Detecting Ursnif Infected Word Documents through metadata.

Good Afternoon,

I have recently been working on methods to detect an Information Stealer/Trojan known as Ursnif. The difficulty in detection relies on the use of encrypted Word documents. These documents use an additional encryption pack that comes by default with Office 2007 SP2 or higher. The encryption pack is known as the “High Encryption Pack”. It is used to encrypt the documents in something other than RC6 so simple and automated decryption is more difficult. It also has the added benefit of being extremely fast and not practical to brute force for each variant as the password changes on every email.

The threat actor’s opted to use AES256 for encryption and SHA512 for hashing to make document modifications harder to accomplish without being detected. These are effectively some of the highest settings for encryption and hashing that is available in Microsoft Word. Finally, they purposely implant fake random document summary and summary information into the document to make it appear more legitimate even though it’s malicious. I will go over how I utilized all of these clues in order to detect and block waves of this campaign. As well as an example Yara rule you can implement that targets the specific characteristics of those documents. It should be noted that while the Yara rule is as targeted as possible there is still the potential for false positives in the rare case an end user matches the same exact settings. As such the result should be implemented with caution and approval from your upper management.

This first screenshot shows how the start of the file looks with the magic bytes highlighted. That is the first check the Yara Rule performs. This is also very useful for reducing total number of false positives.

This second screenshot shows the next set of highlighted fields that the Yara rule searches for in order to determine if the document is encrypted. The fields being selected here are also to help target the documents further.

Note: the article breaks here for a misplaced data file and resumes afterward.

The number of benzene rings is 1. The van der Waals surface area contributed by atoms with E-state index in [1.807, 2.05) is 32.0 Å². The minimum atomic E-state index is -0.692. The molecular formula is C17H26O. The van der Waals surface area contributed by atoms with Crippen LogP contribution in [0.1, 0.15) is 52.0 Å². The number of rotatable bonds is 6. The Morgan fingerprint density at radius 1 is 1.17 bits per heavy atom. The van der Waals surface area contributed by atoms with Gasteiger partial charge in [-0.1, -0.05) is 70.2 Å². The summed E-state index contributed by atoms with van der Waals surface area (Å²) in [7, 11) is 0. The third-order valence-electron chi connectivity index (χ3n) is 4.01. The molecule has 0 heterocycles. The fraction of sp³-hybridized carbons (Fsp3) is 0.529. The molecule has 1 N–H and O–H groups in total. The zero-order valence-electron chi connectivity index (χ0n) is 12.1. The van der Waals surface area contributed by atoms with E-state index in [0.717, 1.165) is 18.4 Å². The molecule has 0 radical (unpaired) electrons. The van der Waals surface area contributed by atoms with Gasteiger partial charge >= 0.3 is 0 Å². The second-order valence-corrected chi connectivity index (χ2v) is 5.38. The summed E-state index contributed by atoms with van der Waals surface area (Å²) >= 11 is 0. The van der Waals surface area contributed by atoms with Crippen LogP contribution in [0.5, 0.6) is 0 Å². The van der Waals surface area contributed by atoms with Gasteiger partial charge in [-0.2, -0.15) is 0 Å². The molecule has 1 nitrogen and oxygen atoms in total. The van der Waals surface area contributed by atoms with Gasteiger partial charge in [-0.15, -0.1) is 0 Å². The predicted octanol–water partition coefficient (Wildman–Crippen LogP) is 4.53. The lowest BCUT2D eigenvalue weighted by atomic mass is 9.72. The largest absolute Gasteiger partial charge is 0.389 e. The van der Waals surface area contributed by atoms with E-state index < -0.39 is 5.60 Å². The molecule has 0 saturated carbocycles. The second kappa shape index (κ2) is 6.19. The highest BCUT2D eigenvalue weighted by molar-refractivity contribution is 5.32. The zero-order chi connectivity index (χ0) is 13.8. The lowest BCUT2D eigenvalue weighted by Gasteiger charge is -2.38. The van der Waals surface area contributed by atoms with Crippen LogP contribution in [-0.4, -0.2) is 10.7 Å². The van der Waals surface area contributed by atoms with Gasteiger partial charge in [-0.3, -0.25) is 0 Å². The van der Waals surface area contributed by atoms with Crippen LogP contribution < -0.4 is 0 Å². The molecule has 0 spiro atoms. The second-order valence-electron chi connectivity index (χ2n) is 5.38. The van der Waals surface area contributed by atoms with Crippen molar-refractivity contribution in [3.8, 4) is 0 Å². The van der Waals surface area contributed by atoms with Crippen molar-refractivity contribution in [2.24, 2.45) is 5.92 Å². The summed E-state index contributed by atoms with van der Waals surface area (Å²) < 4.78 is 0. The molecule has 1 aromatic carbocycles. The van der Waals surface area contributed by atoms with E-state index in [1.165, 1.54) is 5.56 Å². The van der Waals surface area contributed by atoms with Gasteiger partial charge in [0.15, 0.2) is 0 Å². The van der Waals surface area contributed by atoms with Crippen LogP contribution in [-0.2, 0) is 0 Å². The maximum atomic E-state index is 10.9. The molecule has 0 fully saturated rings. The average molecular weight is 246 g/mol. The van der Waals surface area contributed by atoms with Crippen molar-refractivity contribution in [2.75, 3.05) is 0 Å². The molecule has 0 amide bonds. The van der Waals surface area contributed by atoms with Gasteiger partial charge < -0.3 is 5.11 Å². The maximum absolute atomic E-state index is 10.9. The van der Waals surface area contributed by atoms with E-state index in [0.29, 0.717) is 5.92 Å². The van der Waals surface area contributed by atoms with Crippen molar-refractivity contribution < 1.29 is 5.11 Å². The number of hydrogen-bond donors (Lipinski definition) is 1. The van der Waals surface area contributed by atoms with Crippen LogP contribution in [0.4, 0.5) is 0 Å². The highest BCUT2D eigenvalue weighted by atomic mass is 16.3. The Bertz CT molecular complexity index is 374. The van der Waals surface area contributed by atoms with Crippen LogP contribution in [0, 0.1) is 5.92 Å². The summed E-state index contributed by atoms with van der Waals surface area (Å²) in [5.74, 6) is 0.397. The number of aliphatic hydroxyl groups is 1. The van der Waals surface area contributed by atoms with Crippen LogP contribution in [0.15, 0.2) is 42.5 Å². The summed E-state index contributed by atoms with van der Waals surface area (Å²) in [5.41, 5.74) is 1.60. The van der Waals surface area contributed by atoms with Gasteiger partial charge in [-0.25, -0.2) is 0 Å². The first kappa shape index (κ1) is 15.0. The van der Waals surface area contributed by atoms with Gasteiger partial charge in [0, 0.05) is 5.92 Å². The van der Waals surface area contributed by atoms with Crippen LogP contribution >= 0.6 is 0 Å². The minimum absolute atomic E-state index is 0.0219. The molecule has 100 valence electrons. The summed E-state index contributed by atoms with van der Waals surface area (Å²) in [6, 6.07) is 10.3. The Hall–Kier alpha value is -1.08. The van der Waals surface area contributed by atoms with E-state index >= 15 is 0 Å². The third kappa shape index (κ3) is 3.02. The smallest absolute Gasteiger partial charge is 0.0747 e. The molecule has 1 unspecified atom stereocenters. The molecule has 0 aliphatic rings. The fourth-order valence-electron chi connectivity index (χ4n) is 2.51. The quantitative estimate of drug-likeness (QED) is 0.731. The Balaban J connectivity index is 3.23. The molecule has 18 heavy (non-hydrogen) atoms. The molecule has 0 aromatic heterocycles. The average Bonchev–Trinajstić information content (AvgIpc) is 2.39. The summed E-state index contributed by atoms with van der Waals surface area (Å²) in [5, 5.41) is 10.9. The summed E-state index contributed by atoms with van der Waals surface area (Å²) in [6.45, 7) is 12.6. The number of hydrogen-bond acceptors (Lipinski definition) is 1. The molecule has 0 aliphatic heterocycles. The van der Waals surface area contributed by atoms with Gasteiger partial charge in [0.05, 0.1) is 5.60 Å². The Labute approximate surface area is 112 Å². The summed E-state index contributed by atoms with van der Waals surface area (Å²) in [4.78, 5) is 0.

This is the third screenshot it shows additional highlighted fields that are searched for by the Yara rule. If you notice this and the previous screenshot show that the Yara rule’s focus is mainly on the document is encrypted and then secondly verifying the settings preferred by the Ursnif campaign are matched.

This final screenshot shows the varying sizes which demonstrates why the final check for the documents is based on file size. It is set to be less than 200KB in order to reduce the total number of potential false positives. It should also lower the documents needing to be scanned further to make this rule slightly more efficient.

Analysis of my Thought Process:
The document’s when analyzed in their still encrypted state did not have much data to key off of to detect the documents as potentially malicious. As such when analyzing the files I had to key off of the few things I could that when combined were enough to build a valid and effective signature. For every variant I have had a chance to run this rule against it has detected the sample without issues 100% of the time. Unless the threat actor’s were to change their techniques, which is unlikely since thats the least likely thing to change in campaigns. Then this rule should continue to work without fail. Again the only down side of analyzing the encrypted versus decrypted documents is the potential for false positives.

Final Thoughts:
If your environment is able to detect the passwords in the emails proactively and decrypt the files then there is way more metadata that can be key’d off of. And that data would be much more accurate for detection with even lower possibilities of false positives. As such I would recommend if at all possible to analyze the decrypted version of the documents when possible.

Link to Yara Rule: